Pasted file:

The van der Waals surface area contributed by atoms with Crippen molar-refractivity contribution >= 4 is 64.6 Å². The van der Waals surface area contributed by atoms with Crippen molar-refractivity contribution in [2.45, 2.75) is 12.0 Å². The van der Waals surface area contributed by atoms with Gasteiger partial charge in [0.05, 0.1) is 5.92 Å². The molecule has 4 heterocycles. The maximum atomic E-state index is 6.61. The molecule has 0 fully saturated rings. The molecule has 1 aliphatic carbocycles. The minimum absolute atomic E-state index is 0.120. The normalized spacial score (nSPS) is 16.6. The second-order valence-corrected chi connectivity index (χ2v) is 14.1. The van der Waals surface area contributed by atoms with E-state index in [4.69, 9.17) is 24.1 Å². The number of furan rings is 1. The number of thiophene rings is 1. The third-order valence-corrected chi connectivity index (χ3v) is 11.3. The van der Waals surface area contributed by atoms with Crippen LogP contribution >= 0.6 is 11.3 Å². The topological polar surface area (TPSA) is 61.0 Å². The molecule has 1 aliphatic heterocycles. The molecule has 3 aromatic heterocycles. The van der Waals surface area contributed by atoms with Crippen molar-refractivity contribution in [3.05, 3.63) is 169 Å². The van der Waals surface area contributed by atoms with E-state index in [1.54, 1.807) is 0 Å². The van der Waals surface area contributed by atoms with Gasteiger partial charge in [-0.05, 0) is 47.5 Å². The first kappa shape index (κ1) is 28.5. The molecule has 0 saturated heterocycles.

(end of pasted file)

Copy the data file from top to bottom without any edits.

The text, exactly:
The van der Waals surface area contributed by atoms with Crippen molar-refractivity contribution >= 4 is 64.6 Å². The van der Waals surface area contributed by atoms with Crippen molar-refractivity contribution in [2.45, 2.75) is 12.0 Å². The van der Waals surface area contributed by atoms with Gasteiger partial charge in [0.05, 0.1) is 5.92 Å². The molecule has 4 heterocycles. The maximum atomic E-state index is 6.61. The molecule has 0 fully saturated rings. The molecule has 1 aliphatic carbocycles. The minimum absolute atomic E-state index is 0.120. The normalized spacial score (nSPS) is 16.6. The second-order valence-corrected chi connectivity index (χ2v) is 14.1. The van der Waals surface area contributed by atoms with E-state index in [4.69, 9.17) is 24.1 Å². The number of furan rings is 1. The number of thiophene rings is 1. The third-order valence-corrected chi connectivity index (χ3v) is 11.3. The van der Waals surface area contributed by atoms with Crippen LogP contribution >= 0.6 is 11.3 Å². The topological polar surface area (TPSA) is 61.0 Å². The molecule has 1 aliphatic heterocycles. The molecule has 3 aromatic heterocycles. The van der Waals surface area contributed by atoms with Crippen molar-refractivity contribution in [3.05, 3.63) is 169 Å². The van der Waals surface area contributed by atoms with E-state index in [1.54, 1.807) is 0 Å². The van der Waals surface area contributed by atoms with Gasteiger partial charge in [-0.05, 0) is 47.5 Å². The first kappa shape index (κ1) is 28.5. The molecule has 0 saturated heterocycles.